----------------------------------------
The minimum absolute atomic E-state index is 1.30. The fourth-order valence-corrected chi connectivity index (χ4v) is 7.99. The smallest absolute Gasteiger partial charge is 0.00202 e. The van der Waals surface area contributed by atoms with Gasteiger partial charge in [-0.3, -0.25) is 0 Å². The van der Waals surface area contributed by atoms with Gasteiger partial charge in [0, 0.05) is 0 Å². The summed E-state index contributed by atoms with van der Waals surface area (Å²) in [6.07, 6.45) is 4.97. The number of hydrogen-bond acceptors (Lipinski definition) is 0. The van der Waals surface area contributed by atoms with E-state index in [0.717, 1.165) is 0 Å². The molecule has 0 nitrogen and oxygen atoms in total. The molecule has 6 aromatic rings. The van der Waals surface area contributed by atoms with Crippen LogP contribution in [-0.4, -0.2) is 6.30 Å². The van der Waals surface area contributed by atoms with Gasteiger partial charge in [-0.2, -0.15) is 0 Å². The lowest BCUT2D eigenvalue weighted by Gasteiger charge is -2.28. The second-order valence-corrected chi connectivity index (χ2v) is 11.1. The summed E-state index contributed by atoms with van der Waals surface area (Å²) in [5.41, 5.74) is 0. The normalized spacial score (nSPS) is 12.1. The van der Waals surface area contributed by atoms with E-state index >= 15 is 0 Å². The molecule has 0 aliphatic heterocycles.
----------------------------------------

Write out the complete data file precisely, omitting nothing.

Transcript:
The minimum absolute atomic E-state index is 1.30. The fourth-order valence-corrected chi connectivity index (χ4v) is 7.99. The smallest absolute Gasteiger partial charge is 0.00202 e. The van der Waals surface area contributed by atoms with Gasteiger partial charge in [-0.3, -0.25) is 0 Å². The van der Waals surface area contributed by atoms with Gasteiger partial charge in [0, 0.05) is 0 Å². The summed E-state index contributed by atoms with van der Waals surface area (Å²) in [6.07, 6.45) is 4.97. The number of hydrogen-bond acceptors (Lipinski definition) is 0. The van der Waals surface area contributed by atoms with E-state index in [0.717, 1.165) is 0 Å². The molecule has 0 nitrogen and oxygen atoms in total. The molecule has 6 aromatic rings. The van der Waals surface area contributed by atoms with Crippen LogP contribution in [-0.4, -0.2) is 6.30 Å². The van der Waals surface area contributed by atoms with Gasteiger partial charge in [-0.2, -0.15) is 0 Å². The lowest BCUT2D eigenvalue weighted by Gasteiger charge is -2.28. The second-order valence-corrected chi connectivity index (χ2v) is 11.1. The summed E-state index contributed by atoms with van der Waals surface area (Å²) in [5.41, 5.74) is 0. The normalized spacial score (nSPS) is 12.1. The van der Waals surface area contributed by atoms with E-state index >= 15 is 0 Å². The molecule has 0 aliphatic heterocycles.